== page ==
This thread becomes more and more an exposition of the problems of
nomenclature and especially the fickleness of vernacular names. But
scientific names also bring their problems:
F. Manson Bailey F.L.S., Colonial Botanist of Queensland, in Part II of
"The Flora of Queensland" (1900) gave _Albizzia basaltica_ as "Dead
Finish". However, noting that Alexandra Appleman (birding-aus, 01 May '99)
gave Dead Finish as _Archidendropsis basaltica_, I assume some taxonomist
has changed its genus. (And just in passing, I note that the relatively
modern, 1989, Flora of South-eastern Queensland economises on "z's" with
"Albizia" instead of Bailey's "Albizzia". I wonder why.)
By 1909 Bailey (with a CMG added to his FLS) was writing the preparatory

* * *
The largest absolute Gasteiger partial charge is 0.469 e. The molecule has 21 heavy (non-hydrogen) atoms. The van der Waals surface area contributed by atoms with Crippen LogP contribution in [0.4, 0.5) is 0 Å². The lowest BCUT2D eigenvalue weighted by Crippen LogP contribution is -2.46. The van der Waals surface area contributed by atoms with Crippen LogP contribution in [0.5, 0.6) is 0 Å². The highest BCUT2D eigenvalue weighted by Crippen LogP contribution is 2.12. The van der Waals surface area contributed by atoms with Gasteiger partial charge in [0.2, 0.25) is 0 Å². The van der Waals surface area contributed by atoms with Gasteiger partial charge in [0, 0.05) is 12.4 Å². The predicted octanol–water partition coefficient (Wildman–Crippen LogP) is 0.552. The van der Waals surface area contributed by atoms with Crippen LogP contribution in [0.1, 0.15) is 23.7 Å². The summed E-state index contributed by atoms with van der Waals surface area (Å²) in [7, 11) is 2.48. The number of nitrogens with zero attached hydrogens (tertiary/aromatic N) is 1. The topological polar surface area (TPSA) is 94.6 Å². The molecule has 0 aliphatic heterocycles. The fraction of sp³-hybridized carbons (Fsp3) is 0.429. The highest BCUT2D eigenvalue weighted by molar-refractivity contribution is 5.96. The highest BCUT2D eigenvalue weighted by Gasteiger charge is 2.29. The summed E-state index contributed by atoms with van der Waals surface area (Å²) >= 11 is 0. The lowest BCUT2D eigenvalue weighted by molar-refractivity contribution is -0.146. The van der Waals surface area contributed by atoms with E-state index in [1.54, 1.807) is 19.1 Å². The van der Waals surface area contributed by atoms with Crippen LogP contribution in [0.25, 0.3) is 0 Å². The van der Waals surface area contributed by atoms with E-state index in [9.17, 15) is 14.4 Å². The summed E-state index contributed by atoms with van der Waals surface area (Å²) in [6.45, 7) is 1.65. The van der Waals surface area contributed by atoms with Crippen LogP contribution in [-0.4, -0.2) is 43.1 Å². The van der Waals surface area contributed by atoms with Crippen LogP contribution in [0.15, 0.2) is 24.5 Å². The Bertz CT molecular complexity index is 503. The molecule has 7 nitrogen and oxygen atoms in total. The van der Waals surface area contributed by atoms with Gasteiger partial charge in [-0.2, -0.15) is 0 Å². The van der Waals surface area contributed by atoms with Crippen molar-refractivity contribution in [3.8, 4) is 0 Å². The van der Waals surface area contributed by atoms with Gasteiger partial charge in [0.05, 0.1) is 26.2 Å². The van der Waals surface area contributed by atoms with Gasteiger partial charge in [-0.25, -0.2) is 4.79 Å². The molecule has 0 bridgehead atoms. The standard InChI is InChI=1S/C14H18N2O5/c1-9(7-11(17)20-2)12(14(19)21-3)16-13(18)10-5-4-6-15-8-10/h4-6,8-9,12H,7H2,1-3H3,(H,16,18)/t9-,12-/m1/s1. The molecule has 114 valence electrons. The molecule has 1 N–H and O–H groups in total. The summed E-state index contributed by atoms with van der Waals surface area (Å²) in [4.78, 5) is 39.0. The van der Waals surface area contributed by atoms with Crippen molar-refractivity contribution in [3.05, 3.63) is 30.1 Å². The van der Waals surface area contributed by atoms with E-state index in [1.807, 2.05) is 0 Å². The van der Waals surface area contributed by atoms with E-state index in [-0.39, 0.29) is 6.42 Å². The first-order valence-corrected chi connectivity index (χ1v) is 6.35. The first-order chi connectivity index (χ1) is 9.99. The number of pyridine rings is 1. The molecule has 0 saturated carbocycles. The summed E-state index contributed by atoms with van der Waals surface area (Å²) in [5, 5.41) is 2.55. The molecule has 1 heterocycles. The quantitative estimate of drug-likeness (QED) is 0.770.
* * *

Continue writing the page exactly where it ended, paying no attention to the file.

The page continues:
notes to his "Comprehensive Catalogue of Queensland Plants, and this
introduction happens to have two B/W photos (whole tree and base of trunk)
of _Eucalyptus stannariensis_ - "Dead Finish", though in the body of the
book, he qualifies the vernacular as "Dead Finish of Stannary Hills".
Bailey enhances the Frontispiece of his Catalogue with a quote from M.T.
Masters, F.R.S. (I know not who he was) :
"As long as plants are cultivated, and it is necessary to speak of
them and write of them, even so long will some form of classification and
nomenclature be necessary."
And he concludes his notes with some lines from Cowper praising nature
ahead of art, from which I extract:
"The cheery fragrance of her dewy vales,
And music of her woods - no works of man
May rival these ...
Sometimes I regret not having had a classical education. "Music of her
woods"? - bird song, surely? (I'm inclined to disagree with Cowper though,
and contend that no music of the woods could come near a Strad. fiddle well
played ... or Diana Doherty's oboe!)
Syd Curtis at Hawthorne, Qld.
H Syd Curtis
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